Marrie RA, Elliott L, Marriott J, Cossoy M, Blanchard J, Leung S, Yu N (2015) Effect of comorbidity on mortality in multiple sclerosis. Neurology 85(3):240–247. CrossRefPubMedPubMedCentralGoogle Scholar
  2. 2.
    Marrie RA, Yu N, Blanchard J, Leung S, Elliott L (2010) The rising prevalence and changing age distribution of multiple sclerosis in Manitoba. Neurology 74(6):465–471. CrossRefPubMedGoogle Scholar
  3. 3.
    Chiaravalloti ND, DeLuca J (2008) Cognitive impairment in multiple sclerosis. Lancet Neurol 7(12):1139–1151. CrossRefPubMedPubMedCentralGoogle Scholar
  4. 4.
    Amato MP, Zipoli V, Portaccio E (2006) Multiple sclerosis-related cognitive changes: a review of cross-sectional and longitudinal studies. J Neurol Sci 245(1–2):41–46. CrossRefPubMedPubMedCentralGoogle Scholar
  5. 5.
    DeLuca J, Chelune GJ, Tulsky DS, Lengenfelder J, Chiaravalloti ND (2004) Is speed of processing or working memory the primary information processing deficit in multiple sclerosis? J Clin Exp Neuropsychol 26(4):550–562. CrossRefPubMedGoogle Scholar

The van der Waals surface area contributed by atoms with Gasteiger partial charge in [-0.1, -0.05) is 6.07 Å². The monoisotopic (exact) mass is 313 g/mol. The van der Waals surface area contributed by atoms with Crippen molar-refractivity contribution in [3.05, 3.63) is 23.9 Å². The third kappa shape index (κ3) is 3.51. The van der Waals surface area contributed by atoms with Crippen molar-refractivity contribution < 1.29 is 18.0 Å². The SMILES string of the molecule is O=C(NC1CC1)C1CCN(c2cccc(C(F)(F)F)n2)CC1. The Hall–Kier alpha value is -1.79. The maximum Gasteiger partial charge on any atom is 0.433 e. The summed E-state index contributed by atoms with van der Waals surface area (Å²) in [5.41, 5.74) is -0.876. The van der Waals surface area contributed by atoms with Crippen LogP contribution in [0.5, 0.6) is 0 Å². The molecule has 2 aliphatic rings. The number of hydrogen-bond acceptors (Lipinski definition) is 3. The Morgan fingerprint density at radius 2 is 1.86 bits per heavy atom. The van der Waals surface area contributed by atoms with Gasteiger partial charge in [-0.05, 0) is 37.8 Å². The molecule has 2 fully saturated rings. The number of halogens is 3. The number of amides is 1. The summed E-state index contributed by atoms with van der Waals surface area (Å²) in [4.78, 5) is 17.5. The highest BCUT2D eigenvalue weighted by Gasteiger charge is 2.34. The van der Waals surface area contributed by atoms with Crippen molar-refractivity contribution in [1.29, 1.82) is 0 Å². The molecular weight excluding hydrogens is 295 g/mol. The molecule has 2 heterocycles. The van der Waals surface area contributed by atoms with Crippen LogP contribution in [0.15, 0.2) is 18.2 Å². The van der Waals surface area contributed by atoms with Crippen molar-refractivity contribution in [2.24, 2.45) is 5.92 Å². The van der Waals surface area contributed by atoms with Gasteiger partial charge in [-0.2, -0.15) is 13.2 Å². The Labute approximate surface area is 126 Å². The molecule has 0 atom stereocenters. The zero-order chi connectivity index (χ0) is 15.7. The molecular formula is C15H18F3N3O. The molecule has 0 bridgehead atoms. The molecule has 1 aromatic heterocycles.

6. 6.
    Klewer J, Pohlau D, Nippert I, Haas J, Kugler J (2001) Problems reported by elderly patients with multiple sclerosis. J Neurosci Nurs 33(3):167–171CrossRefGoogle Scholar
  7. 7.
    Wood B, van der Mei IA, Ponsonby AL, Pittas F, Quinn S, Dwyer T, Lucas RM, Taylor BV (2013) Prevalence and concurrence of anxiety, depression and fatigue over time in multiple sclerosis. Mult Scler 19(2):217–224. CrossRefPubMedGoogle Scholar
  8. 8.
    Nunnari D, De Cola MC, D'Aleo G, Rifici C, Russo M, Sessa E, Bramanti P, Marino S (2015) Impact of depression, fatigue, and global measure of cortical volume on cognitive impairment in multiple sclerosis. Biomed Res Int 2015:519785. CrossRefPubMedPubMedCentralGoogle Scholar
  9. 9.
    Diamond BJ, Johnson SK, Kaufman M, Graves L (2008) Relationships between information processing, depression, fatigue and cognition in multiple sclerosis. Arch Clin Neuropsychol 23(2):189–199. CrossRefPubMedGoogle Scholar
  10. 10.
    Roy S, Frndak S, Drake AS, Irwin L, Zivadinov R, Weinstock-Guttman B, Benedict RH (2017) Differential effects of aging on motor and cognitive functioning in multiple sclerosis. Mult Scler 23(10):1385–1393. CrossRefPubMedGoogle Scholar
  11. 11.
    Ruano L, Portaccio E, Goretti B, Niccolai C, Severo M, Patti F, Cilia S, Gallo P, Grossi P, Ghezzi A, Roscio M, Mattioli F, Stampatori C, Trojano M, Viterbo RG, Amato MP (2017) Age and disability drive cognitive impairment in multiple sclerosis across disease subtypes. Mult Scler 23(9):1258–1267. CrossRefPubMedPubMedCentralGoogle Scholar